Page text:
“She’s a genius,” the second source close to Trump told HuffPost. “I get much further telling people what they want to hear. That’s a good way to handle Donald, you reinforce what he wants to do. She is so diplomatic it’s unbelievable.” . . . [read on] 

[NB: I think we can already see that this isn't going to fix things. It may move Trump a few degrees off his extreme angles, but if she isn't prepared to tell him what he doesn't want to hear, she can't really manage his campaign. We have already seen three moments since she joined the team: his non-apology about "regrets," his totally insincere outreach to African Americans, and his seeming to back off his police state approach to dealing with immigrants. She could get him to SAY these things, but she couldn't get him to MEAN them -- and that's been apparent to everyone. 

Her claim that he doesn't "hurl insults at people" -- oops, well, maybe he does, but only when others provoke him first -- is a standing joke already. What it really looks like to me is a typical woman's role in a difficult relationship: Trying to change someone who doesn't want to change, while not jeopardizing the relationship itself.]

Hey Trumpy, how's that minority outreach going?
Donald Trump thinks he can appeal to black voters by parroting misconceptions and fallacies about them
The overwhelming majority of African-Americans do not "live in poverty" - despite that fact that the poverty rate among African-Americans is almost triple that of whites. But all of this misses the point. Trump portrays African-American life as drenched in violence, devoid of any vitality or promise, quite simply, as he puts it, a "disaster." . . . [read on]
The last I saw, Trump was getting about 2% support from African Americans. In other words, if you factor in the margin of error, it could be as low as 0%. I don’t think he can go any lower. But he certainly seems determined to try. . . 

Please: Donald Trump Is Not "Courting the Black Vote"
Trump, the Republican presidential nominee, is out and about talking to white voters about black voters in an effort to court educated, white Republicans. . . . 

Trump mouthpiece Corey Lewandowski explains why Trumpy doesn't speak to black audiences: IT'S TOO DANGEROUS!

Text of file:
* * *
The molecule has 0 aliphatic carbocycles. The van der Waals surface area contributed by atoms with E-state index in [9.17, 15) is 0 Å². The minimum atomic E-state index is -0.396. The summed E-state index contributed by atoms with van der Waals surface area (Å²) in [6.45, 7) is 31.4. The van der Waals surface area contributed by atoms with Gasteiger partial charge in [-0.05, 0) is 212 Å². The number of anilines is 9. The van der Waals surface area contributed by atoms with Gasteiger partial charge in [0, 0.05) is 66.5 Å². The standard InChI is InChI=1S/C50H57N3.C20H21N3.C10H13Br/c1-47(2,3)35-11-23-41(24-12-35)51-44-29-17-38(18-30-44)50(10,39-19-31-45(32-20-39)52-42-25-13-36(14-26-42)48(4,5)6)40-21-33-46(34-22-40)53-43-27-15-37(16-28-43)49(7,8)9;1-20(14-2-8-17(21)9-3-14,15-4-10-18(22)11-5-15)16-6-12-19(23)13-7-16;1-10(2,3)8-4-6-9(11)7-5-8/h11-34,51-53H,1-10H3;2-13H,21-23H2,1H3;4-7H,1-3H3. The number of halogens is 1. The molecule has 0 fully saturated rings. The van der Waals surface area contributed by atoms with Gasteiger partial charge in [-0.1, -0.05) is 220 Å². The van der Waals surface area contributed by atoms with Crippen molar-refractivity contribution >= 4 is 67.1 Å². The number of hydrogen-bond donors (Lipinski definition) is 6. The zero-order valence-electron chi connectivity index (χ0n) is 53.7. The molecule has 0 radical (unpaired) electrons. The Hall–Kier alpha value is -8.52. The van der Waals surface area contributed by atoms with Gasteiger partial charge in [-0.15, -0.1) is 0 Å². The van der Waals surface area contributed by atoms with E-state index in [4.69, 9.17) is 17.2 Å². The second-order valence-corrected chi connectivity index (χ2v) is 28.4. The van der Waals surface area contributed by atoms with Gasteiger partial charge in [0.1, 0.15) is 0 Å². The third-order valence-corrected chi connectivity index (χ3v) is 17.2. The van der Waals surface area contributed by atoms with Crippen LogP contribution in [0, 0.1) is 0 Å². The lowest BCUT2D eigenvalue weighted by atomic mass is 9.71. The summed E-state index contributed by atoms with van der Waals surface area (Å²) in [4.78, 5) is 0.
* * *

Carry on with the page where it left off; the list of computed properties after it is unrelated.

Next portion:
“You know what’s amazing to me is that no one remembers Donald Trump went to go have a rally in Chicago at the university. And remember what happened?” Lewandowski began. “It was so chaotic and it was so out-of-control that the Secret Service and the Chicago Police Department told him you cannot get in and out of the facility safely. And that rally was cancelled.”  

Several panelists jumped in with the same question: “What does that have to do with communicating with the black community?”  

“Look!” Lewandowski shot back. “That is a black community. He went to the heart of Chicago to give a speech to the University of Chicago in a campus that is predominately African-American to make that argument. And you know what happened? The campus was overrun and it was not a safe environment.” 

[NB: Well, it's the University of Illinois AT Chicago, and it is nowhere near predominantly African-American.]
The inherent paradox of Trump's attempted "pivot" on race
“Guided by his new campaign leadership, the Republican nominee has ordered a full-fledged strategy to court black and Latino voters and is mobilizing scores of minority figures to advocate publicly for his candidacy.” [read on]
Trump’s path to victory likely relies on unprecedented turnout among white people. Particularly non-college educated white dudes. And a pair of new studies, first reported by The Wall Street Journal, suggest that ain’t happening. . . .
There’s Just One Flaw in Donald Trump’s New Plan to Show He’s Not Racist . . . The main difficulty Trump faces in dispelling the impression that he is a racist is that Trump is, in fact, a gigantic racist. [read on]
"I'm not part of the Clinton campaign," Blow interjected. "I'm a black man in America and I know a bigot when I see a bigot."
His outreach to black voters is a dog whistle for racists. . . 

Why Trumpy has LOST supporters